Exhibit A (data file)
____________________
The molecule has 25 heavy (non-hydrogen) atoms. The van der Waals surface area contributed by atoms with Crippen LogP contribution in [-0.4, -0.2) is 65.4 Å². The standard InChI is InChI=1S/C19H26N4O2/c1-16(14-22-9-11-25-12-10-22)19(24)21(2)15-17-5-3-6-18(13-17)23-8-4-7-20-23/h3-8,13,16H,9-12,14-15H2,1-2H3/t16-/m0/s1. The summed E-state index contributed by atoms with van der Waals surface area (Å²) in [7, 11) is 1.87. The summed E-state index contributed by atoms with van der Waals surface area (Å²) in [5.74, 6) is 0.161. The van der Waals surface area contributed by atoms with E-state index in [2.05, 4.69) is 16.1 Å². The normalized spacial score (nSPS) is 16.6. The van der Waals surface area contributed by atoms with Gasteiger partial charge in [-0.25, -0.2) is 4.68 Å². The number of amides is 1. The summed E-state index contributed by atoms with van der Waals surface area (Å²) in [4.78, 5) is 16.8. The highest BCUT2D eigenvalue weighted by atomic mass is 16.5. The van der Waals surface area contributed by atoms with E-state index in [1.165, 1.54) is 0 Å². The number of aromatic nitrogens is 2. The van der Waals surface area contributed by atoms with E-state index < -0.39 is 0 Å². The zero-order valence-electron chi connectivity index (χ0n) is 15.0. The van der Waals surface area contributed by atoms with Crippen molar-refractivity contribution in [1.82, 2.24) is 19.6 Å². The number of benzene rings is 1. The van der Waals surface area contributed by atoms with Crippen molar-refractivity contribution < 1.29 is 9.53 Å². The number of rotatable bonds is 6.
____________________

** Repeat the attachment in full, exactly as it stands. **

The molecule has 25 heavy (non-hydrogen) atoms. The van der Waals surface area contributed by atoms with Crippen LogP contribution in [-0.4, -0.2) is 65.4 Å². The standard InChI is InChI=1S/C19H26N4O2/c1-16(14-22-9-11-25-12-10-22)19(24)21(2)15-17-5-3-6-18(13-17)23-8-4-7-20-23/h3-8,13,16H,9-12,14-15H2,1-2H3/t16-/m0/s1. The summed E-state index contributed by atoms with van der Waals surface area (Å²) in [7, 11) is 1.87. The summed E-state index contributed by atoms with van der Waals surface area (Å²) in [5.74, 6) is 0.161. The van der Waals surface area contributed by atoms with E-state index in [2.05, 4.69) is 16.1 Å². The normalized spacial score (nSPS) is 16.6. The van der Waals surface area contributed by atoms with Gasteiger partial charge in [-0.25, -0.2) is 4.68 Å². The number of amides is 1. The summed E-state index contributed by atoms with van der Waals surface area (Å²) in [4.78, 5) is 16.8. The highest BCUT2D eigenvalue weighted by atomic mass is 16.5. The van der Waals surface area contributed by atoms with E-state index in [1.165, 1.54) is 0 Å². The number of aromatic nitrogens is 2. The van der Waals surface area contributed by atoms with E-state index < -0.39 is 0 Å². The zero-order valence-electron chi connectivity index (χ0n) is 15.0. The van der Waals surface area contributed by atoms with Crippen molar-refractivity contribution in [1.82, 2.24) is 19.6 Å². The number of benzene rings is 1. The van der Waals surface area contributed by atoms with Crippen molar-refractivity contribution < 1.29 is 9.53 Å². The number of rotatable bonds is 6.